She really recommends that agencies zoom in on case studies. He does note that many case studies are only written for the reader and not for Google. They don't rank at all. "I think they could work really well because they generate organic backlinks as well. They could be a really easy way for agencies to get quick wins."
The takeaway? Create case studies, but optimize them for keywords and SEO.
Using content to help salespeople
Many agencies do run on business development over organic inbound traffic, but content can help here too. 
"Potential customers find case studies interesting, especially if you show all the results."
She says it's frustrating when percentages are all that someone sees. 
"People want to see the real nitty-gritty. Be really transparent." 
She says that in her experience people like her or say, Neil Patel, who are both influencers and agencies tend to do this better than agencies with hundreds of staff members. 
The state of email marketing
Lilach says that email marketing has changed a great deal over the years. 
"There are so many email lists available now. I remember when I first started, I said: subscribe to my newsletter. You can't do that now. Nobody wants a newsletter anymore. You can't even use the word subscribe now if you want to convert."
She says she has to change her sign-up sentence every few months just to get sign-ups. The offering has to be a lot meatier, too. 
"Gone are the days where you can just do a free checklist or something. You need to give something so much meatier."
She says, for example, that her new email course is 15000 words long. It's very tactical, "a real step-by-step guide." 
She says she doesn't try to sell too much in her emails. She tries to use them for nurturing instead, and she only tries to send them once or twice a week. 
She says she also does a whole lot of testing. 
"I've always used two different headlines. I'd test them. I'd work out which ones convert better, too. I'm constantly trying to increase my open rate and my click-throughs. I know what works well."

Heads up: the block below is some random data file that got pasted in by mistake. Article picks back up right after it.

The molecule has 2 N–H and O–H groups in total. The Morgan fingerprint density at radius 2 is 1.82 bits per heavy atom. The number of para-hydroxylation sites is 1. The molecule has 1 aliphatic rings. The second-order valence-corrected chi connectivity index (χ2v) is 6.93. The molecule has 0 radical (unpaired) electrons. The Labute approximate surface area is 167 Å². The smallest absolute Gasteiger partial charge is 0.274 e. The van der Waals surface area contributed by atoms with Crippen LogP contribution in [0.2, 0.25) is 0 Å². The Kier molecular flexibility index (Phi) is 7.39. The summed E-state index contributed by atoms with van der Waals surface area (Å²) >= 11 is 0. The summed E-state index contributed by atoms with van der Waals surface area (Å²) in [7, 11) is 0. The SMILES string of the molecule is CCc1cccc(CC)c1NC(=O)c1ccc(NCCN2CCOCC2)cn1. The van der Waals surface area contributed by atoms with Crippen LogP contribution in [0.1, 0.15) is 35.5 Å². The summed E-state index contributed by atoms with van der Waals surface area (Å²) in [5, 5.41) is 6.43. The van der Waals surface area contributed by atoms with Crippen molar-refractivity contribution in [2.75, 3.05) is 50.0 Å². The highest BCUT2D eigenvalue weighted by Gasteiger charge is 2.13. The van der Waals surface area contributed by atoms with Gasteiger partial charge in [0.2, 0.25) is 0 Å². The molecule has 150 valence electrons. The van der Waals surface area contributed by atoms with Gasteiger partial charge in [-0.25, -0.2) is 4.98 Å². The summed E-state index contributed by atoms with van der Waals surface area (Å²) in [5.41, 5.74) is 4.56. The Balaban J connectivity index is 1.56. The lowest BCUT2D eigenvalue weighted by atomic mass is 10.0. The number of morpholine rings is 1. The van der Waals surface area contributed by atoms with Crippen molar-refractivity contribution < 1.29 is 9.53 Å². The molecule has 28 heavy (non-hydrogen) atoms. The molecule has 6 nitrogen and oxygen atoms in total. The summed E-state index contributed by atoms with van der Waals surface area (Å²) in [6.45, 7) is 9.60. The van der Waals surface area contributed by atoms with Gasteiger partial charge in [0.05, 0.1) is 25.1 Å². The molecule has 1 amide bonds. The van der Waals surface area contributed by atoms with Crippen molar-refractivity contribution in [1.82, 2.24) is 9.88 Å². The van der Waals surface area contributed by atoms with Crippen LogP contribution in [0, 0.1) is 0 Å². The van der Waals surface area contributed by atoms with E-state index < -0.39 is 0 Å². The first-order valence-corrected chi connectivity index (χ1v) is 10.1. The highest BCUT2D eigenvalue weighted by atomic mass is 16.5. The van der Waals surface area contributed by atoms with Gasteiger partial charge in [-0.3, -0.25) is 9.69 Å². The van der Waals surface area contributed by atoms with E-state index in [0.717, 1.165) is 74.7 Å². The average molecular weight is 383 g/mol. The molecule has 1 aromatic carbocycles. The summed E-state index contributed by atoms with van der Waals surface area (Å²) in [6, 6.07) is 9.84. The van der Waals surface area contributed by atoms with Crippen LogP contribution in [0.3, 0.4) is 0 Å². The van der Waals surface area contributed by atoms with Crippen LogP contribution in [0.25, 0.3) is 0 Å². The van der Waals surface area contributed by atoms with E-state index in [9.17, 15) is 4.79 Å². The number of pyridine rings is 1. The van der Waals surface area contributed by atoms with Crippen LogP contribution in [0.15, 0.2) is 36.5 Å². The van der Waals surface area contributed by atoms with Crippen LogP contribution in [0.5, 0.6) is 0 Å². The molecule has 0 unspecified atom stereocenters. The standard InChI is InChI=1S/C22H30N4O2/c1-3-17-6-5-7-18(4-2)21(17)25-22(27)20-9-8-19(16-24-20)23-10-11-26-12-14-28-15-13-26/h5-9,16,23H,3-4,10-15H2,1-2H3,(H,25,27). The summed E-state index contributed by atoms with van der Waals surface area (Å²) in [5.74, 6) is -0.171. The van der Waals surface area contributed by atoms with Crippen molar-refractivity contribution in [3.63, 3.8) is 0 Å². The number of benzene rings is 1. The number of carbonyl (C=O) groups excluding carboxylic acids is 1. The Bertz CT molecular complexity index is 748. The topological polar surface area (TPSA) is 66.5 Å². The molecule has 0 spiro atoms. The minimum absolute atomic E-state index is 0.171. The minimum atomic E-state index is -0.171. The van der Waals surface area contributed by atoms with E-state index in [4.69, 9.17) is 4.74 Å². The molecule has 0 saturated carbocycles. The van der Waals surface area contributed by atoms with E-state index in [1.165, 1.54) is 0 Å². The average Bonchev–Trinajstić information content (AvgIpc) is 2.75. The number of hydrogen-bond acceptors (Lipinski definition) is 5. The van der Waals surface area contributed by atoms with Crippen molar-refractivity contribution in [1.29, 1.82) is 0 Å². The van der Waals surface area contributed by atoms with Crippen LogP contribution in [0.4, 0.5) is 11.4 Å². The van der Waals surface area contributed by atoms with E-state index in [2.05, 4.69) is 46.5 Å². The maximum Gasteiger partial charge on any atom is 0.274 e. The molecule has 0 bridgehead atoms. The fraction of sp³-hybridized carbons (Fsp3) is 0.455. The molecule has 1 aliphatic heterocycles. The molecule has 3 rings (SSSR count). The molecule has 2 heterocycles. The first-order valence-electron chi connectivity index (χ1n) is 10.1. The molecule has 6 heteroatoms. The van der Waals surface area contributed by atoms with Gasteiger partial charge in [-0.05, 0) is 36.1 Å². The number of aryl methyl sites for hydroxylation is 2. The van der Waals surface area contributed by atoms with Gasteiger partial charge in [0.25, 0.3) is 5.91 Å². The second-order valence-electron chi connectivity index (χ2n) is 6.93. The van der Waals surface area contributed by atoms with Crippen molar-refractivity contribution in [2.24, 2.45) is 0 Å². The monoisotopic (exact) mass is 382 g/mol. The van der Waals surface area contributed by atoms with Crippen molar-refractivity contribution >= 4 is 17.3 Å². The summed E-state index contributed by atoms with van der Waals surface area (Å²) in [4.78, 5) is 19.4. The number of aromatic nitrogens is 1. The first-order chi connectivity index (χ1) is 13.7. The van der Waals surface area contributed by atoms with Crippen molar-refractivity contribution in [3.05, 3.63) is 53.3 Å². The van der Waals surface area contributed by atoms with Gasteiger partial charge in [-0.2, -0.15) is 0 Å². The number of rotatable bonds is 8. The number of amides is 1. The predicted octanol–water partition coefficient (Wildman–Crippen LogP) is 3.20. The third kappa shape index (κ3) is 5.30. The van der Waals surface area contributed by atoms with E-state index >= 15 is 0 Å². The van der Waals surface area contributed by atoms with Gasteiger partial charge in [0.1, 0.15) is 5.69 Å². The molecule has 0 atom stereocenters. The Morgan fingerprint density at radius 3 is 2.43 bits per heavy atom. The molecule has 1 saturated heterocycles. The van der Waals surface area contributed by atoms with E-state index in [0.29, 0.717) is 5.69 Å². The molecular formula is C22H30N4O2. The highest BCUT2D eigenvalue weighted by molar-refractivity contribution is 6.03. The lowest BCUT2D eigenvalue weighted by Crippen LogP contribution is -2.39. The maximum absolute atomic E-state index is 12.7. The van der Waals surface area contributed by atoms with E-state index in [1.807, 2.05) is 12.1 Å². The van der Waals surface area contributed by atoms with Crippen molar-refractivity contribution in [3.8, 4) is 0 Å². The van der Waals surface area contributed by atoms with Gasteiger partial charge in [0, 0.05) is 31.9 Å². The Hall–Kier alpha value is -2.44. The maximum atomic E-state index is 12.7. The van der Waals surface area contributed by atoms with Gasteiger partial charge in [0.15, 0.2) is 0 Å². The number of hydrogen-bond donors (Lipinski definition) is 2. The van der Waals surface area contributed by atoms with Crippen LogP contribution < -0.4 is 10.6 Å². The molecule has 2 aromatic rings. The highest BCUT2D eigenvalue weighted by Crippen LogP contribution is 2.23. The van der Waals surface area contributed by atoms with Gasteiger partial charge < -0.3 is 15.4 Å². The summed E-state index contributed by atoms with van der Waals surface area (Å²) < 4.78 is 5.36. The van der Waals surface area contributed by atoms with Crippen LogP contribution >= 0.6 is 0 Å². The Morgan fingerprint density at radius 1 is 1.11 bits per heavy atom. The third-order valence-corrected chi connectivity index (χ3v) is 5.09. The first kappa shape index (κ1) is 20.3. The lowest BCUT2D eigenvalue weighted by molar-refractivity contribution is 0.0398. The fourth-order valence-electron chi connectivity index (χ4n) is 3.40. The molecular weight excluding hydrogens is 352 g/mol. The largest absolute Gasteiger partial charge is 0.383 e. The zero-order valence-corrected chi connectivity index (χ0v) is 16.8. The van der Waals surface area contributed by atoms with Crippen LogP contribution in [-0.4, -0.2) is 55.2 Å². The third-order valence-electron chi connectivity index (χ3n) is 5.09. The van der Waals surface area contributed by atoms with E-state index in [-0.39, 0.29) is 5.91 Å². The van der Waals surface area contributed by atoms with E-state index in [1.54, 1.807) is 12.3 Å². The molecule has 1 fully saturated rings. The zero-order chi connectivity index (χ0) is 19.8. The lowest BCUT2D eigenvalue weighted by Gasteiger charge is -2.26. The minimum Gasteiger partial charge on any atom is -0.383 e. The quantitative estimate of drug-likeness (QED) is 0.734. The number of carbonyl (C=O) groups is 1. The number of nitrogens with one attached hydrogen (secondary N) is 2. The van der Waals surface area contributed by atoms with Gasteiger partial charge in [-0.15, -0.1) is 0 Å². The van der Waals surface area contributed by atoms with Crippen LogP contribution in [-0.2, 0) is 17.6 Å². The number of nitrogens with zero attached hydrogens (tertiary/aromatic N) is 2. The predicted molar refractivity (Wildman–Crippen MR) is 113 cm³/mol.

Staying this numbers-focused can help you get better results on your email marketing efforts, as well.
The future of in-person events
Lilach says she doesn't see a real future for virtual events. "If they succeed, I'd be shocked."
She's speaking as a professional speaker. 
"I get paid to speak. Nobody's going to pay you to speak at a virtual event. You can't get all the sponsorship deals. There's no money. You're getting very little return."
She says speakers may do one or two but they're not going to keep doing them. "That's their livelihood."
She says that the inability to get big-name speakers will lead to an inability to get the crowds in. "It's a chicken and egg situation. But I think putting aside speakers and income from it, for the actual attendees, there's no atmosphere. It's very hard to network, and it's really not the same."
Lilach believes most people attend these events to do their networking, and if they can't deliver that then there's very little reason for most people to invest the time into them. 
She also says that organizing them is also a lot of work and they won't be delivering much return for the organizer. 
"The problem with virtual is there's no commitment." 
A thousand people might sign up, but only a 100 might actually show up. 
What’s your right now cause?
Lilach asks people to consider supporting their local breast cancer charity. This is on her mind because she has a friend who is struggling with breast cancer right now. 
"Corona has put a real hold on all these poor people who have life-threatening diseases. She was diagnosed 5 months ago but because of corona couldn't get her surgery quickly."
She says we need to avoid overlooking the fact that every day people have cancer that's not getting diagnosed or operations that are being put on hold.